Advice needed for beginner please!!!

I am looking for some advice from experienced guitar people. About 2 years ago I bought a starter Acoustic guitar on a whim without any knowledge of guitars. The brand is a "Galveston" and I'm sure it's not the greatest. I hadn't played it until last month...mostly because I didn't have time, didn't know how to tune it, and couldn't afford professional lessons at the time.It was just collecting dust in it's case.

About 2 weeks ago I picked it up and decided I am going to dedicate myself to learning. I am teaching myself through books and an amazing website www.about.com which has a full free online begginers lesson plan. You can work at your own pace. I have already gone through the first 2 lessons - know 6 chords - 2 strumming patterns - and 3 scales by heart. I am starting to be able to put them together into a song (not to well yet...I have trouble switching chords fast enough still).

I am having trouble with how hard to strike the strings...sometimes it sounds OK othertimes I hit them too hard or soft or hit 1 string harder then the others and it will sound funky. I am starting to think I am going to need some help...there is only so much you can teach yourself without guidence from someone who knows what the hell they are doing. I want to do it right.

Anyhow I know I am going to want to upgrade. How long should I continue to play on the Galveston? About how good do you usually need to become before you want to get rid of your "starter" guitar and get something decent. Has anyone ever herd of "Galveston" before. Do you know what type of quality it is??

What would the best guitar under or about 400 dollars be? I am looking for an Acoustic or Acoustic/Electric hybrid. I have herd that Washburn's are good & Epiphone's by Gibson are pretty good too. I'm not exactly sure what I should get. If I am going to invest sevral hundred dollars I want to get the most for my money. I am also rather petite...only 5'2 and 120lbs so I assume I would need something with a smaller body to be comfterable???

Acoustic

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Hi mlynn
I can't comment on the quality of Washburn & Epiphone acoustics, I've never tried one, but the D10S was rated by Acoustic Guitar Mag as the best solid top =>
http://www.musiciansfriend.com/product/Washburn-D10S-Acoustic-Guitar-?sku=515152

In the price range you mentioned, you might also want to look around for this :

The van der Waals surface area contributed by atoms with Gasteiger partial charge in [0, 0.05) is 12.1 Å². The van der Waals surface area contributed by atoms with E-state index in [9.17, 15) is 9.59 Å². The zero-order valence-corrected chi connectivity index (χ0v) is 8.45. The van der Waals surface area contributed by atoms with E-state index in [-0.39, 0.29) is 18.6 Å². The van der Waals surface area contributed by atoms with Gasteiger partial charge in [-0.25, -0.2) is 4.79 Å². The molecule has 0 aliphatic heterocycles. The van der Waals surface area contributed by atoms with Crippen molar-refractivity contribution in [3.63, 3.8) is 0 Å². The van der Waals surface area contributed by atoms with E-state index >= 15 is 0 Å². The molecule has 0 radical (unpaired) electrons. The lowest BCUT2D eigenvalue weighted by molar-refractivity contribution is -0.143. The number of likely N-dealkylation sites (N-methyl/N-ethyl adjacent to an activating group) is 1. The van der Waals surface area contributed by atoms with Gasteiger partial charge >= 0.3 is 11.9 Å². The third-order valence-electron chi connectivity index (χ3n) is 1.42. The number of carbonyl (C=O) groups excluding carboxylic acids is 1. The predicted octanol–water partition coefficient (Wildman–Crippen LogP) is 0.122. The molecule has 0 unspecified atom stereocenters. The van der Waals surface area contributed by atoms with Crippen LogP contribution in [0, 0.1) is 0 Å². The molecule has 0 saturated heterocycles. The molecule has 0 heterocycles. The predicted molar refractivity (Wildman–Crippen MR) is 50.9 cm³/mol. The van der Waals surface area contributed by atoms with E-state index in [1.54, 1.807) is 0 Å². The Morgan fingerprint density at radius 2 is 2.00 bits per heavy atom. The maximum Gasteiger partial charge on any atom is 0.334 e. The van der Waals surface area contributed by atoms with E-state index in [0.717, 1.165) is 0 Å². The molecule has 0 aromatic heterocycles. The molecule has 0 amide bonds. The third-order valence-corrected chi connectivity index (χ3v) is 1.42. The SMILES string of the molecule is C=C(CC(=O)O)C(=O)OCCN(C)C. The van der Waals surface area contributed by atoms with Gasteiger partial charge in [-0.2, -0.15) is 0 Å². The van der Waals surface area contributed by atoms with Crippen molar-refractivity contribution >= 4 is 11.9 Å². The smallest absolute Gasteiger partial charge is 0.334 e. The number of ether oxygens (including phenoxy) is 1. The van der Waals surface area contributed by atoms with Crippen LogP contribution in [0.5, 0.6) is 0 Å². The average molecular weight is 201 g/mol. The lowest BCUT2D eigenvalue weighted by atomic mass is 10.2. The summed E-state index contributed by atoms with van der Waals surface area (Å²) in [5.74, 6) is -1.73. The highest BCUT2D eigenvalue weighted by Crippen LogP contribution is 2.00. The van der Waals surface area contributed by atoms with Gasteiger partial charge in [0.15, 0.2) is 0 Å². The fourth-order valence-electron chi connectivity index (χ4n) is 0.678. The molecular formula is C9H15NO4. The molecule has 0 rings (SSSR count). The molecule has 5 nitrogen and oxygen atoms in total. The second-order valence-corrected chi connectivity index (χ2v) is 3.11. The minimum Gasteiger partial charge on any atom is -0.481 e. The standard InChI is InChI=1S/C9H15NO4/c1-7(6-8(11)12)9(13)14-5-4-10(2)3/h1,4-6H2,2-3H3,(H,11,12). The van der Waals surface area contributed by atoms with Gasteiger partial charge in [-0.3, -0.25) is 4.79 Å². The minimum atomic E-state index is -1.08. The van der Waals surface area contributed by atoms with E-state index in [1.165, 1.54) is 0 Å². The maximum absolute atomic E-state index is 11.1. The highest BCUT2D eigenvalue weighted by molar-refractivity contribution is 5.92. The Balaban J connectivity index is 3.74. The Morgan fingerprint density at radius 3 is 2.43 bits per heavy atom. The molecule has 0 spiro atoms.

http://www.musiciansfriend.com/product/Seagull-S6-Cedar-GT-Acoustic-Guitar?sku=512122
I owned one a few years ago , i sold it.....I'm still wondering why!!!

I never heard about Galveston excepted their triple neck electric model.

I've tried Washburn acoustics and thought they were really impressive. However, I reckon you'd need to go to a guitar shop (or a few guitar shops), explain what you're looking for and try out a few guitars, then go with what feels good for you - don't let yourself be swayed by a brand name.

Oh, btw, I'm curious as to how your guitar was able to collect dust whilst IN its case?

Ive always recommended 'Crafter' guitars for the sub $400 (£200) range, some of the Crafters ive played in shops are exceptionaly good.
But i dont think they are available in the US, Washburn are good, at least the ones ive tried are.

I know of Galveston. It varies, but the majority of their acoustics are around $75-150 in price. Sortof "not a toy, decent starter" price. That funky noise may well be bad strumming technique rather than a fault of the guitar. It's a common mistake of beginners to strike the hand downwards and inwards, heading towards the soundhole. The strings have nowhere to go, so bounce back at you with an unpleasant noise. Also, not having developed strength in your fretting hand, the strings can loosely vibrate against the fret instead of being clamped firmly over it. That sounds horrible, too.

We have a member here, Bob Houlston. If you look him up and PM him, he'll be sure to suggest useful learning resources, I've no doubt. He's very helpful. When you do feel like moving on (that Galveston can be set up by any guitar shop tech for around $30 to make it play at its best) the acoustics suggested above are good upgrades. Have a little read around a search on the different body sizes that acoustics come in. For a petite figure, you don't want to be hanging off some oversized dreadnought.

This is definitely one of those cases where spending a few more dollars in a "mom and pop" store, that takes time to look after the customer, is infinitely preferable to hunting down the cheapest price for an acoustic in some of those big, mail order chains.

A few minutes of lessons (which you can get for not much money, or even for free from some willing helper) can help a lot, but the most useful thing you can do is play with someone else.

Washburn is one of the sponsors of this site, so we certainly shouldn't denigrate their quality.

I have an Alvarez acoustic guitar I bought in college for $75, 35 years ago. I could have bought a better one for twice that, and it might be a $2000 guitar today.

Unfortunately, a lot of labor goes into a good acoustic. On the other hand, the inexpensive (less than $200 actual price) electrics today are probably better guitars than the 1960's Fenders that today bring $15,000+.

But if you go to several guitar stores, including the big ones, you can probably find an excellent guitar in your price range.

Unquestionably I'd go for a Takamine - they used to be 'totally top-end out of reach for most mortals' type of instruments, but they have come way down in price and now have excellent sub-400 quid models. Every one is superb.

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